Electrification of the Great Western line between London and South Wales is up to four years behind schedule

Rail electrification four years behind schedule

Rail electrification projects in the south of England are running up to four years behind schedule, Network Rail has admitted.

The electrification of the Great Western line between London and South Wales, already heavily over its original £874m budget, was due to be completed by 2018. However, some routes that were expected to be finished even earlier may not be ready until 2020. That includes electrification at Bristol Temple Meads station, initially scheduled for completion in December, Oxford electrification, delayed from 2016 to 2019 and Newbury, postponed from 2015 to 2018.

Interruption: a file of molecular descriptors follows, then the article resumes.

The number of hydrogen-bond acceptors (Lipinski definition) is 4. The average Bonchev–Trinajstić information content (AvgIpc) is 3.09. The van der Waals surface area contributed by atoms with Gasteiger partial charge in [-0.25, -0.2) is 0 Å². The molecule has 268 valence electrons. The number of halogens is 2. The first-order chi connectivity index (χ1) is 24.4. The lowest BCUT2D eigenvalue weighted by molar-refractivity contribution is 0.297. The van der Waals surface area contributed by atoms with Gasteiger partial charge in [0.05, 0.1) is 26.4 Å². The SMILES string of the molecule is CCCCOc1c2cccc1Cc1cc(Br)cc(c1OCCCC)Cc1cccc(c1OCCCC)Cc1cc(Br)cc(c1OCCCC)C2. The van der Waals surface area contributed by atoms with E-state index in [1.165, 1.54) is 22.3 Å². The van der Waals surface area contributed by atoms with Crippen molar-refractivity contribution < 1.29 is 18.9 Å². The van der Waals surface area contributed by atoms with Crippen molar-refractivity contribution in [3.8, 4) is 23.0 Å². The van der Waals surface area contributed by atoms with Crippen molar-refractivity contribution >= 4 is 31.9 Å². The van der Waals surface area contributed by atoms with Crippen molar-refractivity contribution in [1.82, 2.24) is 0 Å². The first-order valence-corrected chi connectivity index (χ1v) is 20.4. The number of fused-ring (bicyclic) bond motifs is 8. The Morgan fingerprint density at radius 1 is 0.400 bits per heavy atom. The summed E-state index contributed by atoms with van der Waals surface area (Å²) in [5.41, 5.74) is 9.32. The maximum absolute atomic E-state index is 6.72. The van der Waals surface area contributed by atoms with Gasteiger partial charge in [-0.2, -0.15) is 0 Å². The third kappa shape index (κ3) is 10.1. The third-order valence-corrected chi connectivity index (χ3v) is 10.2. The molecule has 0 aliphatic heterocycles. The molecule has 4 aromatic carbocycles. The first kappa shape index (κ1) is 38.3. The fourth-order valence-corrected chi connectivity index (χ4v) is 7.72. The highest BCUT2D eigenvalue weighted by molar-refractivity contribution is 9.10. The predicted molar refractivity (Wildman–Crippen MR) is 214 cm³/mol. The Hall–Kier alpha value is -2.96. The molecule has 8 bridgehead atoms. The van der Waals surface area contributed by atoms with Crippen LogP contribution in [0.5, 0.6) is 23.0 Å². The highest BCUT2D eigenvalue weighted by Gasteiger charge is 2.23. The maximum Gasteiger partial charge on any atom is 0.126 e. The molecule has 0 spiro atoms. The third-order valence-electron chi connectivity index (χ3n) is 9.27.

"The Great Western main line to Cardiff - which forms the backbone of the electrification project and will carry the vast majority of services and passengers - will be electrified by 2018, the year originally envisaged,” Network Rail spokeswoman told the Press Association.

"The scale and complexity of the electrification project, together with the other extensive upgrades we are carrying out, mean we will electrify other lines later than originally planned.”

He added the firm is investing massively into the project.

Network Rail admitted in October that the cost of the project could reach £2.8bn despite a January 2013 estimate of just £874 million.

"We will do everything we can to help Network Rail meet and where possible exceed their programme in the best possible way for customers,” Great Western Railway, which operates trains on the route, said in a statement.

"However, for now we will be working with Network Rail and the Department for Transport to investigate alternative ways of delivering the full package of capacity and frequency improvements we promised in the new GWR franchise, despite the challenges of late electrification."

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